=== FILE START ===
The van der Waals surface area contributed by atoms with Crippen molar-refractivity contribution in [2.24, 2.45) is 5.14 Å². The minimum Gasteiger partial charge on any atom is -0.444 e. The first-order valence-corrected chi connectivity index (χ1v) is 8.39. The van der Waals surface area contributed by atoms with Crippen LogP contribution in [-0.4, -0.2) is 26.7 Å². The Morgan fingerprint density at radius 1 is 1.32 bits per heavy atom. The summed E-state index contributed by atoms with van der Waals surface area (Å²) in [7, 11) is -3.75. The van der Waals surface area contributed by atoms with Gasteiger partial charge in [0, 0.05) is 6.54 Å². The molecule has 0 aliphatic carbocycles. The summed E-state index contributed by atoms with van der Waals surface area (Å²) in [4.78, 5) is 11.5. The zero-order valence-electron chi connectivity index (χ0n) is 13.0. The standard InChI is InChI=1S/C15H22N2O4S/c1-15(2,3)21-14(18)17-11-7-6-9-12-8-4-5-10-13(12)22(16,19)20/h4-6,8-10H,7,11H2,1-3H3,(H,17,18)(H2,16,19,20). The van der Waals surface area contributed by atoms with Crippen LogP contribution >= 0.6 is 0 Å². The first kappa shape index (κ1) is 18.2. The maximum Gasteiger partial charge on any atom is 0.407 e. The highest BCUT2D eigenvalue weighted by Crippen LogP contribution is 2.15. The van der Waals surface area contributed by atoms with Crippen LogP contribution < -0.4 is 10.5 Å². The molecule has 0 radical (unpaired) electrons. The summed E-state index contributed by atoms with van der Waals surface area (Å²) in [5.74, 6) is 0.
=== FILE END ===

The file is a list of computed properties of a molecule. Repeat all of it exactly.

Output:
The van der Waals surface area contributed by atoms with Crippen molar-refractivity contribution in [2.24, 2.45) is 5.14 Å². The minimum Gasteiger partial charge on any atom is -0.444 e. The first-order valence-corrected chi connectivity index (χ1v) is 8.39. The van der Waals surface area contributed by atoms with Crippen LogP contribution in [-0.4, -0.2) is 26.7 Å². The Morgan fingerprint density at radius 1 is 1.32 bits per heavy atom. The summed E-state index contributed by atoms with van der Waals surface area (Å²) in [7, 11) is -3.75. The van der Waals surface area contributed by atoms with Gasteiger partial charge in [0, 0.05) is 6.54 Å². The molecule has 0 aliphatic carbocycles. The summed E-state index contributed by atoms with van der Waals surface area (Å²) in [4.78, 5) is 11.5. The zero-order valence-electron chi connectivity index (χ0n) is 13.0. The standard InChI is InChI=1S/C15H22N2O4S/c1-15(2,3)21-14(18)17-11-7-6-9-12-8-4-5-10-13(12)22(16,19)20/h4-6,8-10H,7,11H2,1-3H3,(H,17,18)(H2,16,19,20). The van der Waals surface area contributed by atoms with Crippen LogP contribution >= 0.6 is 0 Å². The first kappa shape index (κ1) is 18.2. The maximum Gasteiger partial charge on any atom is 0.407 e. The highest BCUT2D eigenvalue weighted by Crippen LogP contribution is 2.15. The van der Waals surface area contributed by atoms with Crippen LogP contribution < -0.4 is 10.5 Å². The molecule has 0 radical (unpaired) electrons. The summed E-state index contributed by atoms with van der Waals surface area (Å²) in [5.74, 6) is 0.